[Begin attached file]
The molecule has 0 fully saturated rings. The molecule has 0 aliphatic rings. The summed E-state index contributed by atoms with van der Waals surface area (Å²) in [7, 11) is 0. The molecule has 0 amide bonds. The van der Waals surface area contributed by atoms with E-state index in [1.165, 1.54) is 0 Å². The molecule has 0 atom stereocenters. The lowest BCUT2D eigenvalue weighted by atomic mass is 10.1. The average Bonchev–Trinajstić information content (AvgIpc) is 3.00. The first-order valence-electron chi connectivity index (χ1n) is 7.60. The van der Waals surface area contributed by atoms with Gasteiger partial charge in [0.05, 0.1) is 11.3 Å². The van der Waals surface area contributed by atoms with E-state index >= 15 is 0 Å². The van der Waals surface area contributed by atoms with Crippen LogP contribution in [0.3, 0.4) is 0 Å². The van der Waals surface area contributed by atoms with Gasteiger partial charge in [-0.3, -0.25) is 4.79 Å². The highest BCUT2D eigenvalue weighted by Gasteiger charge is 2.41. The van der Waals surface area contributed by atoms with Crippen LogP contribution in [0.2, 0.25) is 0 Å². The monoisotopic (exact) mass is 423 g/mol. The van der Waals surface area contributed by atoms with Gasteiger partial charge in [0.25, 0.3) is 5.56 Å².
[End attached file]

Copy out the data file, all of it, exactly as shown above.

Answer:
The molecule has 0 fully saturated rings. The molecule has 0 aliphatic rings. The summed E-state index contributed by atoms with van der Waals surface area (Å²) in [7, 11) is 0. The molecule has 0 amide bonds. The van der Waals surface area contributed by atoms with E-state index in [1.165, 1.54) is 0 Å². The molecule has 0 atom stereocenters. The lowest BCUT2D eigenvalue weighted by atomic mass is 10.1. The average Bonchev–Trinajstić information content (AvgIpc) is 3.00. The first-order valence-electron chi connectivity index (χ1n) is 7.60. The van der Waals surface area contributed by atoms with Gasteiger partial charge in [0.05, 0.1) is 11.3 Å². The van der Waals surface area contributed by atoms with E-state index >= 15 is 0 Å². The van der Waals surface area contributed by atoms with Crippen LogP contribution in [0.3, 0.4) is 0 Å². The van der Waals surface area contributed by atoms with Gasteiger partial charge in [-0.3, -0.25) is 4.79 Å². The highest BCUT2D eigenvalue weighted by Gasteiger charge is 2.41. The van der Waals surface area contributed by atoms with Crippen LogP contribution in [0.2, 0.25) is 0 Å². The monoisotopic (exact) mass is 423 g/mol. The van der Waals surface area contributed by atoms with Gasteiger partial charge in [0.25, 0.3) is 5.56 Å².